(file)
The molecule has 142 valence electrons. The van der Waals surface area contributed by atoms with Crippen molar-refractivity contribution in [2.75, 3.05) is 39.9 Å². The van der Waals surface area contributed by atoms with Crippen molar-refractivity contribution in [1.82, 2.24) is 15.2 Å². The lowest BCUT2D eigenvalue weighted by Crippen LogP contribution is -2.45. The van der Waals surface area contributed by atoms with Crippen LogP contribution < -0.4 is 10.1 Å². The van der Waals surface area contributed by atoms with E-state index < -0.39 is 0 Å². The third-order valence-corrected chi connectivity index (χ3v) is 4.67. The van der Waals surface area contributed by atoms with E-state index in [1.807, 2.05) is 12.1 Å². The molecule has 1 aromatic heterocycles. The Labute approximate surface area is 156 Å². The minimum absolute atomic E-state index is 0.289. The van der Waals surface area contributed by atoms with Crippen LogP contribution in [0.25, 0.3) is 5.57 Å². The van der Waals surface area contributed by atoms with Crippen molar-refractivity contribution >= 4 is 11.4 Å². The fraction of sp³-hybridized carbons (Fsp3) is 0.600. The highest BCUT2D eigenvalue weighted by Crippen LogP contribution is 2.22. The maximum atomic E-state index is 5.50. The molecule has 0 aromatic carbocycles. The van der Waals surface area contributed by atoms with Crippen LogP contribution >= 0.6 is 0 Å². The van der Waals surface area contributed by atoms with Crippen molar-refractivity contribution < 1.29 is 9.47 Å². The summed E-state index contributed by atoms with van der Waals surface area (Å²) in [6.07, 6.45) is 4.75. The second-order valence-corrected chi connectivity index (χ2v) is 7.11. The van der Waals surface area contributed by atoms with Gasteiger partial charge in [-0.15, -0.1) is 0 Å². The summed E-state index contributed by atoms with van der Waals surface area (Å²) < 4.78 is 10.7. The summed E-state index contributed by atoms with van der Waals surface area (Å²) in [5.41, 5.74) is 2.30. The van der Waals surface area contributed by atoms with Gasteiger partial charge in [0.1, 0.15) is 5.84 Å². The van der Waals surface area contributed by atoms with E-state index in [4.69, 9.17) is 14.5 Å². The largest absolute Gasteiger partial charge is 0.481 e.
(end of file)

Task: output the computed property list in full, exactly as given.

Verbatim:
The molecule has 142 valence electrons. The van der Waals surface area contributed by atoms with Crippen molar-refractivity contribution in [2.75, 3.05) is 39.9 Å². The van der Waals surface area contributed by atoms with Crippen molar-refractivity contribution in [1.82, 2.24) is 15.2 Å². The lowest BCUT2D eigenvalue weighted by Crippen LogP contribution is -2.45. The van der Waals surface area contributed by atoms with Crippen LogP contribution < -0.4 is 10.1 Å². The van der Waals surface area contributed by atoms with E-state index < -0.39 is 0 Å². The third-order valence-corrected chi connectivity index (χ3v) is 4.67. The van der Waals surface area contributed by atoms with E-state index in [1.807, 2.05) is 12.1 Å². The molecule has 1 aromatic heterocycles. The Labute approximate surface area is 156 Å². The minimum absolute atomic E-state index is 0.289. The van der Waals surface area contributed by atoms with Crippen LogP contribution in [0.25, 0.3) is 5.57 Å². The van der Waals surface area contributed by atoms with Crippen molar-refractivity contribution >= 4 is 11.4 Å². The fraction of sp³-hybridized carbons (Fsp3) is 0.600. The highest BCUT2D eigenvalue weighted by Crippen LogP contribution is 2.22. The maximum atomic E-state index is 5.50. The molecule has 0 aromatic carbocycles. The van der Waals surface area contributed by atoms with Crippen LogP contribution >= 0.6 is 0 Å². The van der Waals surface area contributed by atoms with Crippen molar-refractivity contribution < 1.29 is 9.47 Å². The summed E-state index contributed by atoms with van der Waals surface area (Å²) in [6.07, 6.45) is 4.75. The second-order valence-corrected chi connectivity index (χ2v) is 7.11. The van der Waals surface area contributed by atoms with Gasteiger partial charge in [-0.15, -0.1) is 0 Å². The summed E-state index contributed by atoms with van der Waals surface area (Å²) < 4.78 is 10.7. The summed E-state index contributed by atoms with van der Waals surface area (Å²) in [5.41, 5.74) is 2.30. The van der Waals surface area contributed by atoms with Gasteiger partial charge in [0.1, 0.15) is 5.84 Å². The van der Waals surface area contributed by atoms with E-state index in [4.69, 9.17) is 14.5 Å². The largest absolute Gasteiger partial charge is 0.481 e.